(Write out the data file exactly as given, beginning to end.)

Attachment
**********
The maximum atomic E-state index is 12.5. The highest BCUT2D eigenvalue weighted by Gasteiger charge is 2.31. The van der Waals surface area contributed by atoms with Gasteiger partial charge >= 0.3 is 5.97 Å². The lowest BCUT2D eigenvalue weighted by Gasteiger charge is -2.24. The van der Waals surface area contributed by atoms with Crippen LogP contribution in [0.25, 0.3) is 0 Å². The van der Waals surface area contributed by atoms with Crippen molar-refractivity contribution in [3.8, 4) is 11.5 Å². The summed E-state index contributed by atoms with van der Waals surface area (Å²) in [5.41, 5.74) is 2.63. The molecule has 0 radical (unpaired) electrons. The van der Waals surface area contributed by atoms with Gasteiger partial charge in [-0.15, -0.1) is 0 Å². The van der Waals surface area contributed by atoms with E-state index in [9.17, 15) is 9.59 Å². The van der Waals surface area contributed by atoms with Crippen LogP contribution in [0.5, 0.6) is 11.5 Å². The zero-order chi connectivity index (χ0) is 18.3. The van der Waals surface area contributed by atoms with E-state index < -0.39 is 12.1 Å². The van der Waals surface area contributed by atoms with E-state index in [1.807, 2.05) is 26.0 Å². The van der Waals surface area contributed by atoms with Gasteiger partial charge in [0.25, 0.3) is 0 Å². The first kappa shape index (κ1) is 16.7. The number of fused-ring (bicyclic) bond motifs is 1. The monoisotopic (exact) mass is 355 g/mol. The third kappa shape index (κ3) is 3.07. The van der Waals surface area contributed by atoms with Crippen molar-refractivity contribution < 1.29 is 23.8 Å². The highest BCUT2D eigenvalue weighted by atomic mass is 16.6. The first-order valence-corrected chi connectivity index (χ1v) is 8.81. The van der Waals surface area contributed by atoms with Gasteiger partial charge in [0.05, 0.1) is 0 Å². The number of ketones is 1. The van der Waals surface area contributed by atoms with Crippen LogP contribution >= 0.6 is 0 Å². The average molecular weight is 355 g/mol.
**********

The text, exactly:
The maximum atomic E-state index is 12.5. The highest BCUT2D eigenvalue weighted by Gasteiger charge is 2.31. The van der Waals surface area contributed by atoms with Gasteiger partial charge >= 0.3 is 5.97 Å². The lowest BCUT2D eigenvalue weighted by Gasteiger charge is -2.24. The van der Waals surface area contributed by atoms with Crippen LogP contribution in [0.25, 0.3) is 0 Å². The van der Waals surface area contributed by atoms with Crippen molar-refractivity contribution in [3.8, 4) is 11.5 Å². The summed E-state index contributed by atoms with van der Waals surface area (Å²) in [5.41, 5.74) is 2.63. The molecule has 0 radical (unpaired) electrons. The van der Waals surface area contributed by atoms with Gasteiger partial charge in [-0.15, -0.1) is 0 Å². The van der Waals surface area contributed by atoms with E-state index in [9.17, 15) is 9.59 Å². The van der Waals surface area contributed by atoms with Crippen LogP contribution in [0.5, 0.6) is 11.5 Å². The zero-order chi connectivity index (χ0) is 18.3. The van der Waals surface area contributed by atoms with E-state index < -0.39 is 12.1 Å². The van der Waals surface area contributed by atoms with E-state index in [1.807, 2.05) is 26.0 Å². The van der Waals surface area contributed by atoms with Gasteiger partial charge in [0.25, 0.3) is 0 Å². The first kappa shape index (κ1) is 16.7. The number of fused-ring (bicyclic) bond motifs is 1. The monoisotopic (exact) mass is 355 g/mol. The third kappa shape index (κ3) is 3.07. The van der Waals surface area contributed by atoms with Crippen molar-refractivity contribution < 1.29 is 23.8 Å². The highest BCUT2D eigenvalue weighted by atomic mass is 16.6. The first-order valence-corrected chi connectivity index (χ1v) is 8.81. The van der Waals surface area contributed by atoms with Gasteiger partial charge in [0.05, 0.1) is 0 Å². The number of ketones is 1. The van der Waals surface area contributed by atoms with Crippen LogP contribution >= 0.6 is 0 Å². The average molecular weight is 355 g/mol.